Home » Exhibitions » Exhibition Review – Russia: Royalty and the Romanovs at The Queen’s Gallery from 9 November 2018 to 28 April 2019

Exhibition Review – Russia: Royalty and the Romanovs at The Queen’s Gallery from 9 November 2018 to 28 April 2019


The Queen’s Gallery presents a new exhibition entitled Russia: Royalty & the Romanovs which explores the relationship between the two countries and their royal families through works of art in the Royal Collection.

In 1698 Tsar Peter I, known as Peter the Great became the first Russian ruler to visit England and had meetings with the British King, William III. When he departed, Peter presented the King with his portrait, painted by Sir Godfrey Kneller.

This portrait in the exhibition and coronation portrait of Empress Catherine II (Catherine the Great) by Vigilius Eriksen, c.1765–9, thought to have been given to George III are indications of the rise of Russian power and how the rulers of Russian empire were looking to the west for inspiration to modernize the country.

The ties between Russia and the United Kingdom grew in the early 19th century when the allied forces, including those of Great Britain and Russia finally saw victory in the Napoleonic wars. George IV commissioned Sir Thomas Lawrence to paint portraits of the central figures in the defeat of Napoleon for the Waterloo Chamber at Windsor Castle. The paintings in the exhibition of Matvei Ivanovitch, Count Platov and of General Fedor Petrovitch Uvarov, recognised Russia’s important contribution to the defeat of Napoleon.

After the Napoleonic wars, the ties between the Royal Families of the UK and Russia increased and the exhibition includes evidence of the closer ties.

Empress Maria of Russia sent the Prince Regent’s daughter, Princess Charlotte, the insignia of the Order of St Catherine which was the most prestigious award for women in Imperial Russia. The Princess is shown wearing the badge on a Russian-style dress in a portrait of c.1817.

Gradually family ties were consolidated by marriages, in 1874, Queen Victoria’s second son Alfred, Duke of Edinburgh, married Grand Duchess Marie Alexandrovna, daughter of Emperor Alexander II, this event is recorded in Nicholas Chevalier’s painting of the ceremony.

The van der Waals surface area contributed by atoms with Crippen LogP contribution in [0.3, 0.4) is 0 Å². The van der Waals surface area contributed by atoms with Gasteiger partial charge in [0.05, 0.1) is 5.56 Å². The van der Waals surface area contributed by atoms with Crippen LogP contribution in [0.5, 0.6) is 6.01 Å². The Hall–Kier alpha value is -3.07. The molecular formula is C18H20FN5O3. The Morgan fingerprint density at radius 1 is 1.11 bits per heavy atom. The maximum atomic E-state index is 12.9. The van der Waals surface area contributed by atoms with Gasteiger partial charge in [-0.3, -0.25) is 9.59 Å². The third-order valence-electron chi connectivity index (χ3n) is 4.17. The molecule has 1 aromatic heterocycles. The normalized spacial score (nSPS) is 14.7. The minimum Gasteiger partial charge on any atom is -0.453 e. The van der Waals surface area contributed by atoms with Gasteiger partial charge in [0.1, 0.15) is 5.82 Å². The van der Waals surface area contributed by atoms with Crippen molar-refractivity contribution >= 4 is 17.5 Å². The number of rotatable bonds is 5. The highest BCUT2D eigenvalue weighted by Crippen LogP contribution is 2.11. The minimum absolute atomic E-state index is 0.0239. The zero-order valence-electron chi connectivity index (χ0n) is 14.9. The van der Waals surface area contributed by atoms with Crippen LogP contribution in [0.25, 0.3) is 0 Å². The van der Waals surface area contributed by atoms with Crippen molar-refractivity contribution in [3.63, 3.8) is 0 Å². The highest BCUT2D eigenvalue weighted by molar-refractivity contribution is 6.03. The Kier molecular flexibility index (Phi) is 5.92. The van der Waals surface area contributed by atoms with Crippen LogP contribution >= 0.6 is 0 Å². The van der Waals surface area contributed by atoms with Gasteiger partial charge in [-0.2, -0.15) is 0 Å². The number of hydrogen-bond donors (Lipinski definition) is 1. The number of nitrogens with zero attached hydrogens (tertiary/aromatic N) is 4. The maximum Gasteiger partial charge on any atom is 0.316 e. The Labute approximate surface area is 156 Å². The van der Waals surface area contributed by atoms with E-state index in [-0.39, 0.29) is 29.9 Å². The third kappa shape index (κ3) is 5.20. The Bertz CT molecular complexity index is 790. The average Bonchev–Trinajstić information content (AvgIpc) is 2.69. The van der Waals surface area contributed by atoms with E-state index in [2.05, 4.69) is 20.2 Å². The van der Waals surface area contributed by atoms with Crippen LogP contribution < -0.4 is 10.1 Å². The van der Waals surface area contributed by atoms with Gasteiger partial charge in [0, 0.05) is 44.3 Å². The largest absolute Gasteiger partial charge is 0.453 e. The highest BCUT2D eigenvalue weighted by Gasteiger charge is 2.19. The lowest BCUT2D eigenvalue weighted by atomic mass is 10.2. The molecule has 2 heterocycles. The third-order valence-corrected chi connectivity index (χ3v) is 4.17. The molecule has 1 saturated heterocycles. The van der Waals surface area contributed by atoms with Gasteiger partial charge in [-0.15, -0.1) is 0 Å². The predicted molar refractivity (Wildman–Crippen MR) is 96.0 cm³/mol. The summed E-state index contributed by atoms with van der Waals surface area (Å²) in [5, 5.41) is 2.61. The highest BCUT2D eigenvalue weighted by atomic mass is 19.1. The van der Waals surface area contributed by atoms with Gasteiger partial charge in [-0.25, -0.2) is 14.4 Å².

Other marriages followed and the English, Russian and Danish royal families regularly visited one another and marked these occasions in paintings and photographs, and through the exchange of gifts which are featured in the exhibition.

The Danish artist Laurits Regner Tuxen was commissioned to record significant family events, including The Marriage of Nicholas II, Emperor of Russia in 1894 and The Family of Queen Victoria in 1887, celebrating the Queen’s Golden Jubilee that year.

Many of the gifts could be lavish, it was around this time that a great number of works by Carl Fabergé entered the Royal Collection. Among them are a framed portrait miniature of the Empress and a gold cigarette case, given to King Edward VII as a 40th wedding anniversary present in 1903.

Although connections between the two countries were never the same after 1918, in 1923 the Duchess of York (later Queen Elizabeth The Queen Mother) commissioned a portrait of herself from the Russian artist Savely Sorine. Twenty-five years later she commissioned Sorine to paint a portrait of her daughter Princess Elizabeth, Duchess of Edinburgh, the future Queen Elizabeth II in 1956.

First Secretary Nikita Khrushchev and Premier Nikolai Bulganin presented Her Majesty The Queen with a number of gifts, including the oil painting A Winter’s Day by the prominent painter, Igor Grabar.

This fascinating and decorative exhibition illustrates the ever-changing relationships between the UK and Russia. From the early contacts with Peter the Great and Catherine the Great through to the close family ties in the 19th century and finally the tragic end of the Imperial family in 1918.
The remarkable collection of paintings and other gifts provide considerable insights into the ties that bound many of the royal families of Europe. These ties would be undone by many of the events of the 20th century especially the fall of the Romanovs which changed the political landscape of Europe forever.

Shadows of War: Roger Fenton’s Photographs of the Crimea, 1855 is at The Queen’s Gallery, Buckingham Palace, 9 November 2018 – 28 April 2019, with Russia: Royalty & the Romanovs.

Visiting London Guide Rating – Highly Recommended

For more information or book tickets, visit the Royal Collection website here

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